are being adopted to facilitate Highlands College’s transformation to an accredited, baccalaureate Academy model in new state-of-the-art facilities. This transformation will resemble a complex mega-project comprised of many large sub-projects. We will establish an office of project planning, management, and assessment to oversee the College transformation. Leveraging technology, this project management office (PMO), within the Office of the President, will identify and develop/acquire tools (e.g., resource estimators and project management software) to facilitate implementation. The PMO will apply a dynamic work plan approach that lays out tasks, dependencies, required resources, critical path, key milestones, and (individual) task owners. This approach will align with and support the Strategic Plan with clear links from goals to sub-goals to actions/priorities to actual tasks on the work plan. Additionally, the College’s units will develop plans that link to, align with, and support the College’s plan.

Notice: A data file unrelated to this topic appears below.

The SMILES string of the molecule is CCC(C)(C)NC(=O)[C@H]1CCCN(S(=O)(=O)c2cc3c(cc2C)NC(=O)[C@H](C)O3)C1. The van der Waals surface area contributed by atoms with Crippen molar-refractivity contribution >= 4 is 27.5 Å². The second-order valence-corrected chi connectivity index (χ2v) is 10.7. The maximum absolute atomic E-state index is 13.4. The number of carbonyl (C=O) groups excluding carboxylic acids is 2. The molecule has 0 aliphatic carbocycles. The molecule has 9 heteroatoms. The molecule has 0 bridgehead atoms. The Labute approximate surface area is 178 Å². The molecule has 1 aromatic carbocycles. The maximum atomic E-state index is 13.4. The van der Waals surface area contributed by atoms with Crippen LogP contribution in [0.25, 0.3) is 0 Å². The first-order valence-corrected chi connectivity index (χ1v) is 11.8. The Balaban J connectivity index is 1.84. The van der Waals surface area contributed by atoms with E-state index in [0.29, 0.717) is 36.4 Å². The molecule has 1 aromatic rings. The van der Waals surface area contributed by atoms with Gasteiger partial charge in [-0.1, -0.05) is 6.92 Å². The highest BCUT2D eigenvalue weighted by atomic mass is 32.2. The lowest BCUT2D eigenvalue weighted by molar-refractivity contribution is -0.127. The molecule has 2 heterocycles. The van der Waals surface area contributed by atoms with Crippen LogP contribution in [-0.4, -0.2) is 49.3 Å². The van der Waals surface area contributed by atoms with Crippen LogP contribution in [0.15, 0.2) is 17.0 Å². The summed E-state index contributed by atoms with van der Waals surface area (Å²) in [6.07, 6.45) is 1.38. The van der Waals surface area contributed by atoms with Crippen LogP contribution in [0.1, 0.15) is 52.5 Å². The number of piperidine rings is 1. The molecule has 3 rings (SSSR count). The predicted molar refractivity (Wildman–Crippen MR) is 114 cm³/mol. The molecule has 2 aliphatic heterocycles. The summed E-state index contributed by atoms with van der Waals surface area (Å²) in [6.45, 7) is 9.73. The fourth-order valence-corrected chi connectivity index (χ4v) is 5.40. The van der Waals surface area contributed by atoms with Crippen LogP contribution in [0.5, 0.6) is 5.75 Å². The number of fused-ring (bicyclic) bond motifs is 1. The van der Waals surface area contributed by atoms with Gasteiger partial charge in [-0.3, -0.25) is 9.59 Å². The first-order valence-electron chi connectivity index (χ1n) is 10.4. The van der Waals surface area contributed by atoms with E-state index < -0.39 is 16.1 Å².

A cooperative spirit depends on our culture of trust—in each other and the Holy Spirit—and on our shared values. We understand that we are one team and seek/welcome cross-functional initiatives. We incent and reward working together, with a goal of achieving clarity and buy-in. This consensus is facilitated by clear, constructive, and honest communication, relegating personal agendas to the wayside. To further facilitate
camaraderie, we use methods, such as Predictive Index, to better understand and relate to our teammates.
is critical to smooth execution. The roles of both individuals and entities will change as the College transforms. Staff will grow, and roles will become more specialized. The potential for redundancy, conflict, delays, and mistakes will increase. To minimize problems, we are more clearly defining roles, career paths,
and evaluative criteria and processes—revising the organizational structure to support these changes. We are also emphasizing mentoring and succession planning. We are implementing front-line accountability, enabled by empowerment, to facilitate scaling. To attract and retain talented professionals, we are increasingly differentiating approaches to faculty vs. staff.